COVID-19 and the Squeeze on State Education Budgets: Equity Implications for New York State
With the economic halt precipitated by the COVID-19 virus, states are starting to prepare for and beginning to address the budgetary squeeze that is sure to come absent of massive federal stimulus dollars. At the end of March, New York State was the first state to come out with a post–COVID-19 state budget.
AIR examined New York’s post–COVID-19 Enacted Budget and compared it to the Executive Budget, released in January, to understand the effect of COVID-19 on state aid received by districts, with a focus on how differences between the two budgets related to district poverty levels.
Next, AIR conducted longitudinal analysis looking at education revenue per pupil over time in New York State by district poverty rates to understand what might occur during the current budgetary crisis if the state enacts cuts similarly to those that occurred during the Great Recession.
Findings: Budget Analysis
The analyses of New York budgets indicate that New York State’s highest poverty districts are most affected by the COVID-19 crisis. Even with funding from the CARES Act, the differences between the two budgets are largest for high-poverty school districts. Including funds from the CARES Act, high-poverty districts will receive $230 less per student, on average, than what they would have received under the Executive Budget. For low-poverty districts, the difference is only approximately $30 to $40 per student, on average.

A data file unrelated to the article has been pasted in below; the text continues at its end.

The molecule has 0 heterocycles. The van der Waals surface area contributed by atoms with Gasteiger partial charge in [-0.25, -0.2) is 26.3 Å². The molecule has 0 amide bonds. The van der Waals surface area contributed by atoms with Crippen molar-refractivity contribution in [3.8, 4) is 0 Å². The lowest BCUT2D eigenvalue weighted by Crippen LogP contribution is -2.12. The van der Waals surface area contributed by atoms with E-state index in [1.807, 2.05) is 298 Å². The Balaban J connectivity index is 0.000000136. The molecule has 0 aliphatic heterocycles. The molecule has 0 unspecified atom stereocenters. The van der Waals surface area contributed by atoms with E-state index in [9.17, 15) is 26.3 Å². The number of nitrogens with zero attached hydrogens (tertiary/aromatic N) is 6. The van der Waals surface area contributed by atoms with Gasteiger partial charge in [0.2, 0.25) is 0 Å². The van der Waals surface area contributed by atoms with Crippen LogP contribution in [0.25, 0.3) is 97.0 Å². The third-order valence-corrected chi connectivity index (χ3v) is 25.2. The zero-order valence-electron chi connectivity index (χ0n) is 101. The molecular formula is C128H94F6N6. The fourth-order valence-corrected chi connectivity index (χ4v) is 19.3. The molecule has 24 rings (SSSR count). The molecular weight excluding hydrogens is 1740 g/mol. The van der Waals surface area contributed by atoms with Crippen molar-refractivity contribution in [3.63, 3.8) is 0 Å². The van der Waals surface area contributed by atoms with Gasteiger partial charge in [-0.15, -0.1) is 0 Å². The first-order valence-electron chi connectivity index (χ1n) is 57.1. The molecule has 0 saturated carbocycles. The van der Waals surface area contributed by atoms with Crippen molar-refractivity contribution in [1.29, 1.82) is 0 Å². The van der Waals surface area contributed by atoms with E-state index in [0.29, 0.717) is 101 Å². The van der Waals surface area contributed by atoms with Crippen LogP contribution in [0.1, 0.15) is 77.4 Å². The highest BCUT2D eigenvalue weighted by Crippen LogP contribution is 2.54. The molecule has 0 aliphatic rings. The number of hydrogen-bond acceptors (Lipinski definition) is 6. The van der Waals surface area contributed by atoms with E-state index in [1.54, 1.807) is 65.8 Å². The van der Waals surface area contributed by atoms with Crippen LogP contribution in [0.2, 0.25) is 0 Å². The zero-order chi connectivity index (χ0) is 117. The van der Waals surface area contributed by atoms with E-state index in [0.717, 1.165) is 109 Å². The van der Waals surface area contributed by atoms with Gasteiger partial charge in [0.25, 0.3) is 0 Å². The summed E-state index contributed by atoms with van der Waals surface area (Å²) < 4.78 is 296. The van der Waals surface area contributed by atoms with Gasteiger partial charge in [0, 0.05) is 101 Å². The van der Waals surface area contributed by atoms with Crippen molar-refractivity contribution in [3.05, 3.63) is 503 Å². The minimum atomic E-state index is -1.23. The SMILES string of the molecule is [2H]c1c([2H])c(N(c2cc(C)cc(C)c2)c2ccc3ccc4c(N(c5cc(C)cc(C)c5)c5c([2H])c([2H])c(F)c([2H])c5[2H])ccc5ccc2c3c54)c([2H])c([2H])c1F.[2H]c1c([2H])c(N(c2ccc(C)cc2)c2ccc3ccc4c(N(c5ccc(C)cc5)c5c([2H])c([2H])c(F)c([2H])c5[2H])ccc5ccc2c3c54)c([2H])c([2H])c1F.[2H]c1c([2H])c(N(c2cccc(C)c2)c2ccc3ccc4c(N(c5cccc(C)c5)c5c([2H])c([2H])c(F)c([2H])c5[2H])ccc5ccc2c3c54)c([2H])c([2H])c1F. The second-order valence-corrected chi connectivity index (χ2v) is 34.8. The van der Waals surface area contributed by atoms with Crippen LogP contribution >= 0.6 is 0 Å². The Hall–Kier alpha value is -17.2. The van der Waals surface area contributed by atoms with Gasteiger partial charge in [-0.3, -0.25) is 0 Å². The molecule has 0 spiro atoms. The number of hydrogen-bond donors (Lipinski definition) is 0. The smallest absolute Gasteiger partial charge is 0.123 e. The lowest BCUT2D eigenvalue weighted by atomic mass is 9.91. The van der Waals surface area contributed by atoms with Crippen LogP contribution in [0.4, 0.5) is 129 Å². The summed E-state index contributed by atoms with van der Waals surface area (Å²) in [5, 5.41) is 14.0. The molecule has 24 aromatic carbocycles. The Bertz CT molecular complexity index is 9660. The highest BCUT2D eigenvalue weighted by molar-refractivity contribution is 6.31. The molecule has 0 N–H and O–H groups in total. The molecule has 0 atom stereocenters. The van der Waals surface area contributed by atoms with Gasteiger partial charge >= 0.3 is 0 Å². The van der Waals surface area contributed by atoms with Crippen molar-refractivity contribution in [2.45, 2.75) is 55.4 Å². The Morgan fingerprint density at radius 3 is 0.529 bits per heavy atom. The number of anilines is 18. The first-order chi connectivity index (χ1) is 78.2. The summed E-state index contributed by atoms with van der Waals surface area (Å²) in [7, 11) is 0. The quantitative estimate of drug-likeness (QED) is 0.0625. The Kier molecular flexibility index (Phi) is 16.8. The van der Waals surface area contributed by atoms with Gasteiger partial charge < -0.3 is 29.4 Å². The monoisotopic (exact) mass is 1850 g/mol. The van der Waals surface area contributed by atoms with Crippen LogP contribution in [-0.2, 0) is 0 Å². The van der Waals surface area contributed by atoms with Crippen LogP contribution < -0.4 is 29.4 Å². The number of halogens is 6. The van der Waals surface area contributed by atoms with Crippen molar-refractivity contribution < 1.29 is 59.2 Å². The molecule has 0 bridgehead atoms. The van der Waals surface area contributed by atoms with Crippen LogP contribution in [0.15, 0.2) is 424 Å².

Without CARES Act funding, the highest poverty districts will receive approximately $800 per student less in state aid, on average, in the Enacted Budget than in the Executive Budget. In contrast, the magnitude of the difference between budgets for the lowest poverty districts was less than $100, on average.
Findings: Longitudinal Analysis
A longitudinal analysis of revenues raised by districts during the Great Recession suggests that the lowest poverty districts have traditionally been better equipped to weather a recession due to their ability to raise more local revenue, which was not drastically affected during the Great Recession. During the Great Recession, the lowest poverty districts were able to fully offset the minimal cuts to their state revenue with increases to local revenue and did not face a single year of declining revenue during the Great Recession. In contrast, the highest poverty districts faced steep cuts to state revenue and the increases in local revenue experienced by high-poverty districts were not large enough to offset the cuts to state revenue.